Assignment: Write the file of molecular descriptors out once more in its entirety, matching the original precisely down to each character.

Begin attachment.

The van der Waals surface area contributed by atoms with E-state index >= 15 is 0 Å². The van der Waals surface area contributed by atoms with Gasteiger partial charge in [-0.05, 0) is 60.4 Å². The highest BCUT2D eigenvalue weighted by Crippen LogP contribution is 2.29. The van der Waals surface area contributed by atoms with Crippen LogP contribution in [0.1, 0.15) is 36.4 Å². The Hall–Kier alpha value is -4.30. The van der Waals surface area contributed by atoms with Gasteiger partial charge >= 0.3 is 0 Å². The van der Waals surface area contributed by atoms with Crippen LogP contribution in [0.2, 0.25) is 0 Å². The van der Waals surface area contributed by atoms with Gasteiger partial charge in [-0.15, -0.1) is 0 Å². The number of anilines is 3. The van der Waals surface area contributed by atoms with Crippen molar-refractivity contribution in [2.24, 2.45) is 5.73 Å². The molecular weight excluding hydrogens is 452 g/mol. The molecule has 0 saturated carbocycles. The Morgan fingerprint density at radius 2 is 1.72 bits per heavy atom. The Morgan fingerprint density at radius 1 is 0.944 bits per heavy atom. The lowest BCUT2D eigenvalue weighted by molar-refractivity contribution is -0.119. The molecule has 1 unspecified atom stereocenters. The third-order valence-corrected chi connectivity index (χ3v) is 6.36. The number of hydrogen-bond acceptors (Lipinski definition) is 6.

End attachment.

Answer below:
The van der Waals surface area contributed by atoms with E-state index >= 15 is 0 Å². The van der Waals surface area contributed by atoms with Gasteiger partial charge in [-0.05, 0) is 60.4 Å². The highest BCUT2D eigenvalue weighted by Crippen LogP contribution is 2.29. The van der Waals surface area contributed by atoms with Crippen LogP contribution in [0.1, 0.15) is 36.4 Å². The Hall–Kier alpha value is -4.30. The van der Waals surface area contributed by atoms with Gasteiger partial charge >= 0.3 is 0 Å². The van der Waals surface area contributed by atoms with Crippen LogP contribution in [0.2, 0.25) is 0 Å². The van der Waals surface area contributed by atoms with Gasteiger partial charge in [-0.15, -0.1) is 0 Å². The number of anilines is 3. The van der Waals surface area contributed by atoms with Crippen molar-refractivity contribution in [2.24, 2.45) is 5.73 Å². The molecular weight excluding hydrogens is 452 g/mol. The molecule has 0 saturated carbocycles. The Morgan fingerprint density at radius 2 is 1.72 bits per heavy atom. The Morgan fingerprint density at radius 1 is 0.944 bits per heavy atom. The lowest BCUT2D eigenvalue weighted by molar-refractivity contribution is -0.119. The molecule has 1 unspecified atom stereocenters. The third-order valence-corrected chi connectivity index (χ3v) is 6.36. The number of hydrogen-bond acceptors (Lipinski definition) is 6.